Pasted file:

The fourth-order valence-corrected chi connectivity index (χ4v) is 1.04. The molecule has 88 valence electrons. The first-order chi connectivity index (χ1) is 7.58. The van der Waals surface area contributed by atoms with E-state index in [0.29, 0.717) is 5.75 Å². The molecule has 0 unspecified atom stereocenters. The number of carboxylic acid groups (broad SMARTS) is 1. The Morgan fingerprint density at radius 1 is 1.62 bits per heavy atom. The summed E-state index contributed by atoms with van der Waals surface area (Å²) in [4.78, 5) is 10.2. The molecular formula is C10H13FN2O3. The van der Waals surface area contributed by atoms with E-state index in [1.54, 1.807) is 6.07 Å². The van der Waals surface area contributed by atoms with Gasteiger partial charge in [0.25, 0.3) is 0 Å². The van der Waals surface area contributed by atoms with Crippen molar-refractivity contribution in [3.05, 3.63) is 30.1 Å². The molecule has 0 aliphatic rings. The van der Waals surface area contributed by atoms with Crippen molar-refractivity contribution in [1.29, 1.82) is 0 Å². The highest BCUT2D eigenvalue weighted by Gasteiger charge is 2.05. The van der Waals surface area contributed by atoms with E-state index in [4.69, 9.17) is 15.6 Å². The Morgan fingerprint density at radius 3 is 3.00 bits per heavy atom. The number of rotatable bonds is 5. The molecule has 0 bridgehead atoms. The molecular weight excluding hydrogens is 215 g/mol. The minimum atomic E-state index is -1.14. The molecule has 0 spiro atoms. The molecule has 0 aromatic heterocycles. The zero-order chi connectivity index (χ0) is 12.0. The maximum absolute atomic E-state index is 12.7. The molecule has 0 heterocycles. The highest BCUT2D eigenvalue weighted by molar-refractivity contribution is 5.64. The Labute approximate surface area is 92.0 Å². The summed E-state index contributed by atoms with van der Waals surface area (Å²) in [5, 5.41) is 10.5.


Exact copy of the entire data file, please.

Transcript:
The fourth-order valence-corrected chi connectivity index (χ4v) is 1.04. The molecule has 88 valence electrons. The first-order chi connectivity index (χ1) is 7.58. The van der Waals surface area contributed by atoms with E-state index in [0.29, 0.717) is 5.75 Å². The molecule has 0 unspecified atom stereocenters. The number of carboxylic acid groups (broad SMARTS) is 1. The Morgan fingerprint density at radius 1 is 1.62 bits per heavy atom. The summed E-state index contributed by atoms with van der Waals surface area (Å²) in [4.78, 5) is 10.2. The molecular formula is C10H13FN2O3. The van der Waals surface area contributed by atoms with E-state index in [1.54, 1.807) is 6.07 Å². The van der Waals surface area contributed by atoms with Gasteiger partial charge in [0.25, 0.3) is 0 Å². The van der Waals surface area contributed by atoms with Crippen molar-refractivity contribution in [3.05, 3.63) is 30.1 Å². The molecule has 0 aliphatic rings. The van der Waals surface area contributed by atoms with Crippen molar-refractivity contribution in [1.29, 1.82) is 0 Å². The highest BCUT2D eigenvalue weighted by Gasteiger charge is 2.05. The van der Waals surface area contributed by atoms with E-state index in [4.69, 9.17) is 15.6 Å². The Morgan fingerprint density at radius 3 is 3.00 bits per heavy atom. The number of rotatable bonds is 5. The molecule has 0 bridgehead atoms. The molecular weight excluding hydrogens is 215 g/mol. The minimum atomic E-state index is -1.14. The molecule has 0 spiro atoms. The molecule has 0 aromatic heterocycles. The zero-order chi connectivity index (χ0) is 12.0. The maximum absolute atomic E-state index is 12.7. The molecule has 0 heterocycles. The highest BCUT2D eigenvalue weighted by molar-refractivity contribution is 5.64. The Labute approximate surface area is 92.0 Å². The summed E-state index contributed by atoms with van der Waals surface area (Å²) in [5, 5.41) is 10.5.